A garden, originally intended to mark the bicentenary of the birth of Florence Nightingale in 2020, will be built by award-winning landscape company Bowles & Wyer and unveiled at RHS Chelsea 2021 to celebrate the importance of nursing in the 21st century.
Sponsored by the Burdett Trust for Nursing and created by designer Robert Myers, The Florence Nightingale Garden – A Celebration of Modern Nursing will see Bowles & Wyer introduce innovative bio-based building materials to create an imagined hospital garden, inspired by Florence Nightingale’s pioneering views on nursing, at a time when the global spotlight is centred on health and well-being.
The bio-based timber being used in the construction is a 21st century representation of key materials that Florence Nightingale advocated for hospital construction in her work promoting the benefits of hospital environment on patient recovery.
Work has already begun on the construction of a large 60ft timber pergola, that will stretch the length of the garden and enclose it on three sides to form the central feature of the courtyard garden. It has been built using cross-laminated timber (CLT) – an engineered wood that has become known as the ‘concrete of the future’ due to its potential as an eco-friendly alternative to traditional building materials.
The low-impact, non-toxic timber, made from honey-coloured Douglas Fir, has been constructed in modular parts and is ready to be transported to the showground in September. Pre-cambered rods and tubes will support the timber, reducing the need for steel to a bare minimum and allowing for easy relocation at the end of the show.
Dan Riddleston, managing director at Bowles & Wyer, said: “The irony that a worldwide pandemic should be the reason a garden celebrating the founder of modern-day nursing was cancelled in 2020, is not lost on us. Having progressed so far with the development of this garden in the last year we are now delighted to have the opportunity to finally bring it to the Chelsea showground.”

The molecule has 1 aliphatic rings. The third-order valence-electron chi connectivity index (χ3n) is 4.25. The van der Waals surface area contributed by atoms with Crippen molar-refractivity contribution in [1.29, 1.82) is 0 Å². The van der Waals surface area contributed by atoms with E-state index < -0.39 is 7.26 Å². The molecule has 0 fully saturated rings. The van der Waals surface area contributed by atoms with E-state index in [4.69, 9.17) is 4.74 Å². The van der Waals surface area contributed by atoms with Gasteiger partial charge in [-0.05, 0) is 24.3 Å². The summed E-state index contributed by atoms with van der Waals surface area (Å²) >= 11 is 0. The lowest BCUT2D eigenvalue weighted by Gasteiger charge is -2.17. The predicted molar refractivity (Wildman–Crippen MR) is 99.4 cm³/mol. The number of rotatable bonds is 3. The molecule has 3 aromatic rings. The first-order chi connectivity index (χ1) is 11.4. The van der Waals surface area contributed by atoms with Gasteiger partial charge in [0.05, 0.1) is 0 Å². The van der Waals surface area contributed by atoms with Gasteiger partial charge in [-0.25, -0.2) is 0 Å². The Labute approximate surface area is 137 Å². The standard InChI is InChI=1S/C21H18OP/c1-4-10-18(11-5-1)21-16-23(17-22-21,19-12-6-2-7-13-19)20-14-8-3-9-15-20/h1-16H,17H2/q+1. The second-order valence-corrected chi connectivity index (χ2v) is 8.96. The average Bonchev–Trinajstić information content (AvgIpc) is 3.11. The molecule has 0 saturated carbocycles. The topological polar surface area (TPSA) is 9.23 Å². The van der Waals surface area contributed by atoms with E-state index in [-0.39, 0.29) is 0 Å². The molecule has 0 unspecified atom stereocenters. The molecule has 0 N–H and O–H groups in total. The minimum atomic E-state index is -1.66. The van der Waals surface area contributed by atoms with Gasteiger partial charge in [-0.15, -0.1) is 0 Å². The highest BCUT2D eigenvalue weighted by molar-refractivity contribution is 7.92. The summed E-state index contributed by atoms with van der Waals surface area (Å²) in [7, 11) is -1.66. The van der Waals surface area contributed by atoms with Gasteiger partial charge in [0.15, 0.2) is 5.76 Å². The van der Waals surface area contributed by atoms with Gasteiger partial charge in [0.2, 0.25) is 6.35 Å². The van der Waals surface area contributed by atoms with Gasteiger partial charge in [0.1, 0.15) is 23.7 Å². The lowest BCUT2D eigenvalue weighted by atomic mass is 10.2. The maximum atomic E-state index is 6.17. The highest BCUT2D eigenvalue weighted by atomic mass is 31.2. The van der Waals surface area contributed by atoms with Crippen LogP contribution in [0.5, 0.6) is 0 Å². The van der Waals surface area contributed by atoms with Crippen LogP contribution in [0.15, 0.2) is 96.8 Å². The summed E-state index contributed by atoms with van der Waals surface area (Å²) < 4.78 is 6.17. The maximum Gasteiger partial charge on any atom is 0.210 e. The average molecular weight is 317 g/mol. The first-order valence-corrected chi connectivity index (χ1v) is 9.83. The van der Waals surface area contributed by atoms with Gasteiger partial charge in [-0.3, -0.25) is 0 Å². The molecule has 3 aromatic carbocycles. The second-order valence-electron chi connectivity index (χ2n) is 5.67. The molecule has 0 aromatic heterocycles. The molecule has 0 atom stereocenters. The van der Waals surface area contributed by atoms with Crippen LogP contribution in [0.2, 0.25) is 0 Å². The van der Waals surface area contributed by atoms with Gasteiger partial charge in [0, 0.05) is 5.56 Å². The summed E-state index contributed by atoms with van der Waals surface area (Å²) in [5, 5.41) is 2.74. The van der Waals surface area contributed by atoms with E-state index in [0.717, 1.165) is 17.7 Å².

There is a lovely synergy between the modern materials and techniques we are using to build the garden and Florence Nightingale’s own advocacy of modern materials to ensure healthy environments in the hospitals she inspired.”
We are constantly looking at ways to reduce our carbon footprint, particularly at Chelsea where the gardens are often transitory, and the use of CLT means that the pergola can be constructed very quickly, will require minimal transport and will create very little waste. Added to that, the trees used in the production of CLT actually absorb carbon, thereby off-setting the carbon produced through its manufacture.”
Surrounding the pergola, perimeter walls will reference the ‘pavilion’ hospital layouts advocated by Florence Nightingale and a striking installation at the front of the garden will also display the recently redesigned Nightingale Nurse badge, denoting both her enduring legacy and her ability to inspire the next generation of nurses.
Approximately 3,700 plants will be planted in the garden as part of a new autumn planting palette for the September show. Trees, hedges and shrubs already reserved have been overseen by Deepdale Trees in the last year, while other plants have been sourced by Hortus Loci for the 2021 garden.